It’s also possible that Apple will relent and meld some nifty new features into Snow Leopard. Indeed, just clearing out Leopard’s notorious rough edges with iCal and Spotlight might be sufficient to satisfy some of you. There are also unconfirmed stories that the controversial and endlessly buggy Mac OS X Finder is being rewritten in Apple’s Cocoa programming language. Maybe so, but that’s not something that would necessarily change its look or feel.

Regardless of when 10.6 appears — whether in the first quarter or a few months later — I expect that Apple will charge a modest upgrade fee, say $59 or so, or just give it away to all you loyal Mac users. Well, at least those who have Intel-based Macs, since it’s doubtful Snow Leopard will support the PowerPC.

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9 Responses to “Will Snow Leopard Arrive with the Snow?”

  1. Jim H. says:

    “The claim is based on a slide presentation delivered at a San Diego conference last week that featured Apple’s director of Unix technology, Jordan Hubbard. In listing the release dates for various versions of Mac OS X, 10.6 was apparently slated for “Q1 2009.” ”


    I thought Apple’s FY started on 1 October? Was Hubbard talking about CY of FY?



    • That’s a good question, but the other dates are given in terms of actual months, so it’s hard to say, but I think for an audience of people who aren’t part of the financial community, I’d go for the calendar year. That means from January through March of 2009.


  2. gopher says:

    Every time Apple has used “1st quarter”, they have invariably pushed it to the end of March.

  3. gopher wrote:

    Every time Apple has used “1st quarter”, they have invariably pushed it to the end of March.

    Fine with me. 🙂


  4. Adam says:

    When it comes to product information, Q1 typically refers to calendar quarter. At least that’s how we always did it when I worked in Apple Retail which was only a year ago.


  5. Andrew says:

    Later is better if it means more time spent on bug hunting. I was happy with the longer wait for Leopard, and disappointed that it still took a few months for it to smooth out. It wasn’t until 10.5.5 that things got back to Tiger levels, and that still isn’t as stable as Panther was for me. Here’s to hoping that Apple takes its time with 10.6 and gives us a solid, stable release.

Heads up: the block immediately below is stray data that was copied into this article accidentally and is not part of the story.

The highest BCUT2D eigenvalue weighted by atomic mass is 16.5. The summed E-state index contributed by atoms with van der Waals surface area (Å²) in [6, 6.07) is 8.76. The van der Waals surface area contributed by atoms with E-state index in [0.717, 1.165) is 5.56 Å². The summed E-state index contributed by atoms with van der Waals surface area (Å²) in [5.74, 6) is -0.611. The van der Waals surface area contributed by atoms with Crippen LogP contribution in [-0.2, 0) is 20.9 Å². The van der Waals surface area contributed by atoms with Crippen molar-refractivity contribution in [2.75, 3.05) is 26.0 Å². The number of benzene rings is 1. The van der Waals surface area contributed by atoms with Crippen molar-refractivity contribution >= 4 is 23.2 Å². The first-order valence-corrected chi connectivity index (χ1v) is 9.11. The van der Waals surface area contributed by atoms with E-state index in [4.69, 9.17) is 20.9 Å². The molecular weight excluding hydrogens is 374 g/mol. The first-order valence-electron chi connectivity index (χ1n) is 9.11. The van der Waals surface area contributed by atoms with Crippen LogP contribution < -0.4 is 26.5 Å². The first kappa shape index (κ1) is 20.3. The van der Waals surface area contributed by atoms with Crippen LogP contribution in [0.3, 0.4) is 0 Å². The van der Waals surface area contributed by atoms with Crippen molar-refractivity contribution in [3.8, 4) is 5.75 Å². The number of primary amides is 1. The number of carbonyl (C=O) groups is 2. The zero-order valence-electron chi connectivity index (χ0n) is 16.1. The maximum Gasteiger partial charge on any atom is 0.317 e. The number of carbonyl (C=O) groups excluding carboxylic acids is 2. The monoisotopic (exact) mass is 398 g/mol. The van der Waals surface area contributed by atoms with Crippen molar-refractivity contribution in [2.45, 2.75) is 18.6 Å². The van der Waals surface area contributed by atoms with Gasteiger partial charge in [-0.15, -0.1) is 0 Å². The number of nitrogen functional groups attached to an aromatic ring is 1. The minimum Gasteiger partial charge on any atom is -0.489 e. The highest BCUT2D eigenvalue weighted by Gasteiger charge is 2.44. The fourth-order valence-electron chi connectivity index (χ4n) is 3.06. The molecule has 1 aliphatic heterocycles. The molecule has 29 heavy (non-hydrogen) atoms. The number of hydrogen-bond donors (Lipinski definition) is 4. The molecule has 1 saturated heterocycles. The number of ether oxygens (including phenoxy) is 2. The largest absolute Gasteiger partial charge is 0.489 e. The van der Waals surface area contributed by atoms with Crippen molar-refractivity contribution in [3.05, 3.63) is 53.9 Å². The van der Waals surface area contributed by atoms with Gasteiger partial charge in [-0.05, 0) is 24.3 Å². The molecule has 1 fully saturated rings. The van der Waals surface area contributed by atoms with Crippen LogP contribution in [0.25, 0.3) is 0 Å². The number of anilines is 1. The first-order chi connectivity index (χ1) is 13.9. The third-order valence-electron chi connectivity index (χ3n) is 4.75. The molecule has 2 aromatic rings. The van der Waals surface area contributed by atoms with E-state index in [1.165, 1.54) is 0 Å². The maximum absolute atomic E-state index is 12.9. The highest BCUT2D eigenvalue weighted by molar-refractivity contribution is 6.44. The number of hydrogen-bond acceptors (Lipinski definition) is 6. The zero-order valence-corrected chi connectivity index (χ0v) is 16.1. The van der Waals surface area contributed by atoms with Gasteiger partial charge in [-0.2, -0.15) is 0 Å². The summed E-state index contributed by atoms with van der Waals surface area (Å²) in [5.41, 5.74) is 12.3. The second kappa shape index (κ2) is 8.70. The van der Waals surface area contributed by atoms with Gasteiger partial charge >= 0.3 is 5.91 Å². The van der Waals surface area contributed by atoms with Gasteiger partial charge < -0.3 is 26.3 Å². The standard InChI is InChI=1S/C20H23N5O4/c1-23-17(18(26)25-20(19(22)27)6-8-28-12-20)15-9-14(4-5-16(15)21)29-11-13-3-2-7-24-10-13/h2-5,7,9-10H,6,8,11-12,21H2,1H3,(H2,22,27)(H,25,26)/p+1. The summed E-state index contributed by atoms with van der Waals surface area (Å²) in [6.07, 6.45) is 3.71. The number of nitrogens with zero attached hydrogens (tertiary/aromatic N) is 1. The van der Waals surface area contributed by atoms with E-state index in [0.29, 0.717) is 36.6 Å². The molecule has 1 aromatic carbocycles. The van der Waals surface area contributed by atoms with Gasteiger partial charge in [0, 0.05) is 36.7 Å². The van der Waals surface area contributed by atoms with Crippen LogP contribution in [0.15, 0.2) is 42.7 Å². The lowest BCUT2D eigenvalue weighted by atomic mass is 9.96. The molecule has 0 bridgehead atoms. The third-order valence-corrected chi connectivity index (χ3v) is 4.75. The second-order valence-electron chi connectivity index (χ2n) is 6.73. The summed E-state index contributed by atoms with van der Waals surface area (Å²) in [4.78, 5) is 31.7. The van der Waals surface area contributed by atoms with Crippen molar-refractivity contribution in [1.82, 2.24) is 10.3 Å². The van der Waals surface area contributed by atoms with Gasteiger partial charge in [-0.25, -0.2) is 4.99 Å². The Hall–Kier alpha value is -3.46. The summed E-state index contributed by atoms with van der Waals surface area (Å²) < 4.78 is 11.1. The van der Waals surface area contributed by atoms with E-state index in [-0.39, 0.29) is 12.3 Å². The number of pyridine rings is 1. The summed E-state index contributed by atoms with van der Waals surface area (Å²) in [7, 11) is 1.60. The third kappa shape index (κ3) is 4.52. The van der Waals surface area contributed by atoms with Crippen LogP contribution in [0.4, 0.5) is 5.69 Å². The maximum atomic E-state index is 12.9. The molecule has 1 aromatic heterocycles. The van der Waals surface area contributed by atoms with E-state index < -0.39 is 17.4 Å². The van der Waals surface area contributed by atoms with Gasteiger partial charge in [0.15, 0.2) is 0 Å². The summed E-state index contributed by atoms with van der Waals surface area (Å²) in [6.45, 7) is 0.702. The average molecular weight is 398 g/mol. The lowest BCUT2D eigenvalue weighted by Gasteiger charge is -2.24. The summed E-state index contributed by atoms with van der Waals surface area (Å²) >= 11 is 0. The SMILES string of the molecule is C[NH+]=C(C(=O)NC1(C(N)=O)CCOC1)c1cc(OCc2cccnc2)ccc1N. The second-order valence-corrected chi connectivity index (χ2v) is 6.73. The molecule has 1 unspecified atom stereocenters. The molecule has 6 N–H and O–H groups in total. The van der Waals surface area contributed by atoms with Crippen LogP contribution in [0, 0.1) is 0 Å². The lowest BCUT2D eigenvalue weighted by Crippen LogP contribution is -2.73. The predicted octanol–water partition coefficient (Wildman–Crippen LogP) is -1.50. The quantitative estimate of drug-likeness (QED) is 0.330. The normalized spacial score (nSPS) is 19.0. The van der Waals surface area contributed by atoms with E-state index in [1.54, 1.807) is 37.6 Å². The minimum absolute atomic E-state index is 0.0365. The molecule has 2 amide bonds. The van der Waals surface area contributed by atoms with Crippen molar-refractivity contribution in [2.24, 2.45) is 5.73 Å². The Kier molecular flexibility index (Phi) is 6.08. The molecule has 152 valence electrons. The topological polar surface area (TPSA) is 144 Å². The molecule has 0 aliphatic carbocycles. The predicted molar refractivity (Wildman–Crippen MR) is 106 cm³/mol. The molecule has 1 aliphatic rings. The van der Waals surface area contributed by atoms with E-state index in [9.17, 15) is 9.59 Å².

6. Keyword says:

    Gene –

    I think you underplay the significance of improved multi-core performance. In Apple’s traditional core(!) markets, graphic design and video, improved multi-core performance is huge. All you have to do is compare the performance of photoshop filters that are not multi-proccessor aware with those that are. Same with video compression. The x264 (non Apple) QuickTime component zooms thru compressions because it make great use of extra cores. But the achilles heel of multiprocessor boxes has always been the weak developer efforts to take advantage of the xtra cpu’s. If Snow Leopard can do part or all of the work for multithreading, the acceleration and productivity gains would be huge.

    And if I have to buy a nVidia card to gain access to the processing power of the GPU, that’s worth it. (And that’s from someone who is perfectly happy with the ATI 2600HD in his Mac Pro.)

  7. And leaves Microsoft eating more yellow snow.

  8. Harvey says:

    Anyone remember Osbourne Computers? They made the world’s first “portable” computer. It had a teensy screen, was the size of a suitcase, and weighed about 26 pounds, but it was a sensation anyway. They announced the Osbourne 2 a little early. Everyone deferred their purchase of a new Osbourne until the new model came out. Because sales sank to zero, Osbourne went out of business before the Osbourne 2 came out.

    Apple has everyone and his step-cousin preannouncing their products. It’s a lot of fun for Apple fans, but it is creating the Osbourne effect. I think Apple is sensing that early and attempting to nip it in the bud by announcing, for the first time, when they are NOT coming out with new products.